Hospitality turns heads of Japanese investors

August 24, 2020 | 16:00
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While tourism and hospitality are brought low by the COVID-19 pandemic, this is a good time for foreign investors, including Japanese ones to stock up on hotels going on sale on the low. 
hospitality turns heads of japanese investors
La Siesta hotel and hospitality chain is now up for sale in Hanoi's Old Quarter

At the afternoon in a weekend of early-August, Tran Quang Hoi, director of Ecobuy, a consultant firm specialising business plan control and M&A support for Japanese partners, was constantly chatting with overseas clients looking for investment opportunities in Vietnam, even amidst the difficulties caused by the COVID-19 pandemic.

“The pandemic cannot stop the investment. In addition to the processing and manufacturing industry, hospitality is emerging as a promising sector for investors, and we have received hundreds of orders recently, instead of the dozens in the same period last year,” asserted Hoi.

According to Ecobuy, this is a good chance for both local and foreign investors to pour into hospitality, which had been abandoned in the past months, pushing owners to the point where they cannot sustain losses any longer. Seeing the potential of this sector, a lot of Japanese investors including Supper Hotel, Kuretakesou Inn, Toyoko Inn, Daiichi Jyutaku, Watabe, Sakura, and Azumaya are looking for hospitality projects to acquire.

"They are interested in projects under construction or finished, or operating with hundreds of bedrooms in Hanoi, Ho Chi Minh City, and popular tourism locations,” Hoi added.

Meanwhile, according to Sohovietnam Real Estate Consulting JSC, the demand for buying hospitality projects is increasing. Particularly, investors are looking to put an estimated VND8-10 trillion ($347.83-434.8 million) into hotels and resorts.

“Hospitality is still a spotlight of Vietnam, the profitability of these projects is certain, especially those that are bought cheap,” a Japanese investor asserted.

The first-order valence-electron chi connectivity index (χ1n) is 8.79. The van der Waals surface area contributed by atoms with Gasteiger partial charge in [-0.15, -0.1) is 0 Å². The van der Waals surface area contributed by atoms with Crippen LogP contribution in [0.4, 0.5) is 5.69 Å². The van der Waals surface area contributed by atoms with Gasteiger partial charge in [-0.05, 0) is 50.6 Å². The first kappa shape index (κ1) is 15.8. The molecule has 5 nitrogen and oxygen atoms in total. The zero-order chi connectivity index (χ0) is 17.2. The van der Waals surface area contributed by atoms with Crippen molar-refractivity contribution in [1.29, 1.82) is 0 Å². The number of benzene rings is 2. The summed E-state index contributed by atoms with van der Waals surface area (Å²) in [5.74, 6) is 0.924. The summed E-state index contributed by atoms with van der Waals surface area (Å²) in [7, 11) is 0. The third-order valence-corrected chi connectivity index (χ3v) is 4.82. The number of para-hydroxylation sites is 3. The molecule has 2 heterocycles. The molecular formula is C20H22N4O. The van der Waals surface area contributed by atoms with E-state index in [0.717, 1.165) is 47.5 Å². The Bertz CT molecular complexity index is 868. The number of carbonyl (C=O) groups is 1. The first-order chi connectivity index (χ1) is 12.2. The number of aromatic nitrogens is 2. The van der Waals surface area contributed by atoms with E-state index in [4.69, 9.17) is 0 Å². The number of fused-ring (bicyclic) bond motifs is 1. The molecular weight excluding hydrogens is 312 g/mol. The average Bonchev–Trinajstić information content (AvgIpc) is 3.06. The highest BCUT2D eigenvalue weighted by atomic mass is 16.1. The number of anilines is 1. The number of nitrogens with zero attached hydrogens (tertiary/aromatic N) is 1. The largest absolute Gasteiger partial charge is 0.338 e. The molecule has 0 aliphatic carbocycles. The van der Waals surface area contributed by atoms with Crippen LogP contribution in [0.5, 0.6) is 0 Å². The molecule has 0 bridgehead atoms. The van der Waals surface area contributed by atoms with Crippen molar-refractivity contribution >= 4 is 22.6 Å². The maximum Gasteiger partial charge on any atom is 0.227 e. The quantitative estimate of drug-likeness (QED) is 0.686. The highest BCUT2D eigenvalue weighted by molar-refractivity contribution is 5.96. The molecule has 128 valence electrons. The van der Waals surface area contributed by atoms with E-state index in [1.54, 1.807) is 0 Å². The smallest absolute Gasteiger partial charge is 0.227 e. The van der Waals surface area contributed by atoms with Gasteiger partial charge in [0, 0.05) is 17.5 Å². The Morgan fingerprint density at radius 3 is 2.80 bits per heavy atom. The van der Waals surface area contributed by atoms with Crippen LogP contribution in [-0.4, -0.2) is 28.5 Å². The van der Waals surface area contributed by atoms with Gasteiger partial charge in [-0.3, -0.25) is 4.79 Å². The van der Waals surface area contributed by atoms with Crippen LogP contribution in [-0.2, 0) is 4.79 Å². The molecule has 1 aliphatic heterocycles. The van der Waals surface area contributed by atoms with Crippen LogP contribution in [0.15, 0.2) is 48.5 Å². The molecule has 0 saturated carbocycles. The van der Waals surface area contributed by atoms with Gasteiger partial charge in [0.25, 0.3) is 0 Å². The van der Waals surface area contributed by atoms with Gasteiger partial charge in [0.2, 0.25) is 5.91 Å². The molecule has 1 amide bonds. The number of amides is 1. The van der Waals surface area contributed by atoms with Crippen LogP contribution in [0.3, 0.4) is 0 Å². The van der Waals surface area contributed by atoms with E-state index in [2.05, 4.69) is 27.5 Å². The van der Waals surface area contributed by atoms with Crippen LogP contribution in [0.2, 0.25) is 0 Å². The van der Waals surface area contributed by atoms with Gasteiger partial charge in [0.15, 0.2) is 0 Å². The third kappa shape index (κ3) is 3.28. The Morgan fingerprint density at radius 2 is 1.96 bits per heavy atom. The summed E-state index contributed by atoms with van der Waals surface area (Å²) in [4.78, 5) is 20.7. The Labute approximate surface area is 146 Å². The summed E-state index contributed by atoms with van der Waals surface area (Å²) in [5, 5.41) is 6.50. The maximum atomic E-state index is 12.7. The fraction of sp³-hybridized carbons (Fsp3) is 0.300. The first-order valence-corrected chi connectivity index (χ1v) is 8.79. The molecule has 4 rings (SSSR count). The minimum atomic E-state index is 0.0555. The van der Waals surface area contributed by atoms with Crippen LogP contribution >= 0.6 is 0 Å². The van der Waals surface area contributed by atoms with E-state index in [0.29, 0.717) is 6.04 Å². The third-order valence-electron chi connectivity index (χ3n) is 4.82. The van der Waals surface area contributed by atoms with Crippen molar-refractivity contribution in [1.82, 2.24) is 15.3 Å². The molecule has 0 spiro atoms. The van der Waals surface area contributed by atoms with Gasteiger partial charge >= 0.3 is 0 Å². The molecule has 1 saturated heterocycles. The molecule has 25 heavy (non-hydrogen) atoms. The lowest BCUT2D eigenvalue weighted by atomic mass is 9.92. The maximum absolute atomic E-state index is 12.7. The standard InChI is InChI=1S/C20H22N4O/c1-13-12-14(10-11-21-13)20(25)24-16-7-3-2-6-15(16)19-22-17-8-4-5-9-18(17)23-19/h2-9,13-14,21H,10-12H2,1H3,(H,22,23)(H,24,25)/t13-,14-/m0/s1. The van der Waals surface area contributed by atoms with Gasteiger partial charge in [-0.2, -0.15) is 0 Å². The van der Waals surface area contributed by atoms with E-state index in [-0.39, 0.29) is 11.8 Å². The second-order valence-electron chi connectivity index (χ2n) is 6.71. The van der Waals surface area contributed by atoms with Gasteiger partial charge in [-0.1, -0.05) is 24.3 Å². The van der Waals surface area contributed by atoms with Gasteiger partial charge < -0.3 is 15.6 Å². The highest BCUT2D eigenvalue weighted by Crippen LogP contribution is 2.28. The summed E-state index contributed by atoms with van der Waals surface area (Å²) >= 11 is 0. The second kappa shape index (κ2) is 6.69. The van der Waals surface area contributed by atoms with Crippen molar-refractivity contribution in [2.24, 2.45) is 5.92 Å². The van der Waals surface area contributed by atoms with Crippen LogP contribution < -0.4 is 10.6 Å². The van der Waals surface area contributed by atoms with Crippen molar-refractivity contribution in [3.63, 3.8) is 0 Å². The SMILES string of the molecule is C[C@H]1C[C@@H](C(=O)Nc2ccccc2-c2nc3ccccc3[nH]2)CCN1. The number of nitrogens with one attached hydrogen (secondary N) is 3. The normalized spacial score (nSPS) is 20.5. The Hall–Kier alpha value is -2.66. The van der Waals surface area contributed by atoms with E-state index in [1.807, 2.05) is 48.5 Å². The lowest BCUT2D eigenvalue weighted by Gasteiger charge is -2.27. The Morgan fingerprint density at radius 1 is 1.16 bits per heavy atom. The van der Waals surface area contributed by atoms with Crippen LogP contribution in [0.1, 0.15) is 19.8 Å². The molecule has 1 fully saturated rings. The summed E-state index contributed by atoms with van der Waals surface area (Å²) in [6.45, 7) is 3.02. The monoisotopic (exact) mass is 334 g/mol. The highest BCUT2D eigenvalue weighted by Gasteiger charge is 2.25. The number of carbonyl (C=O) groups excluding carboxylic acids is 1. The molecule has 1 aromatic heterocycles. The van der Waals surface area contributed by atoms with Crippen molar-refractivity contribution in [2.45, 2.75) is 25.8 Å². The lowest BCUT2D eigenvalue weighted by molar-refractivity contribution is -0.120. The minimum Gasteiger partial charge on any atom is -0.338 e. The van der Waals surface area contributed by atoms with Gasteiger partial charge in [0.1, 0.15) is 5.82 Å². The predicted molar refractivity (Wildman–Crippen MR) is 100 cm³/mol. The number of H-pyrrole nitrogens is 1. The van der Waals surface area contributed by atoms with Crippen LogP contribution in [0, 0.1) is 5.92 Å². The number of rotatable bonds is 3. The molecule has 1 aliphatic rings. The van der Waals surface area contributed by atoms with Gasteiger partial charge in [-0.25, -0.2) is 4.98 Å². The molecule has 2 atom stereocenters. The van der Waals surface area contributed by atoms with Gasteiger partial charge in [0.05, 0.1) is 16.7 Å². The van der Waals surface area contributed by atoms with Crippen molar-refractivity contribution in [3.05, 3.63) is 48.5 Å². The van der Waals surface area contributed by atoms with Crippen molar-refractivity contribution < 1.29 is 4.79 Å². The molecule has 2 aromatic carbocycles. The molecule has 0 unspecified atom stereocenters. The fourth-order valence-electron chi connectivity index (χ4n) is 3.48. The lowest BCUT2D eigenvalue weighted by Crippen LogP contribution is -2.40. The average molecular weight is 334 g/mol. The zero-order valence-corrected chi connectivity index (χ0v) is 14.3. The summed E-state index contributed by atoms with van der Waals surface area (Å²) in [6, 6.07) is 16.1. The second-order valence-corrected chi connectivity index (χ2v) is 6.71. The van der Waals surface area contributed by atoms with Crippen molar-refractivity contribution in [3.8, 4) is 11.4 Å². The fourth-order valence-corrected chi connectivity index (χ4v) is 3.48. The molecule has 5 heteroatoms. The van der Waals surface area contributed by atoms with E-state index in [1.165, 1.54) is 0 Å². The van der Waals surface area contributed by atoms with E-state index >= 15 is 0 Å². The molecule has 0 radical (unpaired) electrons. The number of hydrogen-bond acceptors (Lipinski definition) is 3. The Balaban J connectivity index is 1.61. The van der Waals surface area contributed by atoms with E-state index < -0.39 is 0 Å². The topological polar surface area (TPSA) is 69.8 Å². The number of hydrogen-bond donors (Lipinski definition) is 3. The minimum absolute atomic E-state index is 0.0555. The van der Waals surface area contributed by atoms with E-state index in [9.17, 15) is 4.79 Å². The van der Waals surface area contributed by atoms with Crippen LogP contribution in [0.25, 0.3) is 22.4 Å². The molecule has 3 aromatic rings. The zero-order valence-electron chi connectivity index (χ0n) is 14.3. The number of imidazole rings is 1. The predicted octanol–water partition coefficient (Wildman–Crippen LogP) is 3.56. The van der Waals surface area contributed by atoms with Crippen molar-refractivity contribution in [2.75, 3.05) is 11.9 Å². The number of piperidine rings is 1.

According to Savills Vietnam, the performance of hotels has been hugely impacted by COVID-19. Average occupancy has dropped to approximately 20 per cent across the first half, which has put financial pressure on hotel owners, especially at new hotels.

“Most investors are approaching this sector now expecting to pick up a few distressed assets and hold them until the market bounces back after the pandemic. However, no one is prepared to sell at a loss even now, as the market still offers multiple options to restructure debts for owners to overcome their momentary difficulties. We have not seen many completed mergers and acquisitions (M&A) deals in the hotel sector since the beginning of the year,” Hoang Nguyet Minh, associate director of investment, Savills Hanoi told VIR.

Most developers are looking for land developments at present so that they can wait out market recovery. Land prices remain unchanged since before COVID-19.

While there are operating hotels available for sale, the pricing is still high, and whoever acquires the hotels now might just take on the challenges shouldered by the current owner, with prospects bleak at least till the end of the year. The upside of M&A during the pandemic is that good hotels would not be on sale if there was no novel coronavirus, so investors can potentially find high-value assets in the 3-5-star segment.

“The hospitality market cannot get by with just domestic travellers, especially as the market has been growing strongly in Vietnam in recent years. However, as soon as COVID-19 is under control, Vietnam can reopen international flights, and hospitality will be the first sector to recover and even grow stronger,” Minh from Savills Vietnam asserted.

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